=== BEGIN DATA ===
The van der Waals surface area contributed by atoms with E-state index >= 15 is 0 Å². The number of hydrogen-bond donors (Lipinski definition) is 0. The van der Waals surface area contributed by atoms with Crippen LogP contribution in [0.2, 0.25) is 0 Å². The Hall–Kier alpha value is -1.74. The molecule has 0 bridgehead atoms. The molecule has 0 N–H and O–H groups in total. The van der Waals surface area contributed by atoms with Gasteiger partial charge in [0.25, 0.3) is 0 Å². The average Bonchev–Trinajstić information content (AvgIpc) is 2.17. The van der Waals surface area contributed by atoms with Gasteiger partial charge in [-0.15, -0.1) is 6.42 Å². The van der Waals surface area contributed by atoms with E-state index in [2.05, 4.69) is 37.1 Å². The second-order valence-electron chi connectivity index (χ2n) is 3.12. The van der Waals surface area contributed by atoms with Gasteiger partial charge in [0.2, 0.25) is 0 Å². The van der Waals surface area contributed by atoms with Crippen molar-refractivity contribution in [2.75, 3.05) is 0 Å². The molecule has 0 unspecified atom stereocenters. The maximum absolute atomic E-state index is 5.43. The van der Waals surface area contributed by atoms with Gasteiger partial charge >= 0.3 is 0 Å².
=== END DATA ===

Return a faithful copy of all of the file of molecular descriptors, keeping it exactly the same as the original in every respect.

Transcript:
The van der Waals surface area contributed by atoms with E-state index >= 15 is 0 Å². The number of hydrogen-bond donors (Lipinski definition) is 0. The van der Waals surface area contributed by atoms with Crippen LogP contribution in [0.2, 0.25) is 0 Å². The Hall–Kier alpha value is -1.74. The molecule has 0 bridgehead atoms. The molecule has 0 N–H and O–H groups in total. The van der Waals surface area contributed by atoms with Gasteiger partial charge in [0.25, 0.3) is 0 Å². The average Bonchev–Trinajstić information content (AvgIpc) is 2.17. The van der Waals surface area contributed by atoms with Gasteiger partial charge in [-0.15, -0.1) is 6.42 Å². The van der Waals surface area contributed by atoms with E-state index in [2.05, 4.69) is 37.1 Å². The second-order valence-electron chi connectivity index (χ2n) is 3.12. The van der Waals surface area contributed by atoms with Gasteiger partial charge in [0.2, 0.25) is 0 Å². The van der Waals surface area contributed by atoms with Crippen molar-refractivity contribution in [2.75, 3.05) is 0 Å². The molecule has 0 unspecified atom stereocenters. The maximum absolute atomic E-state index is 5.43. The van der Waals surface area contributed by atoms with Gasteiger partial charge >= 0.3 is 0 Å².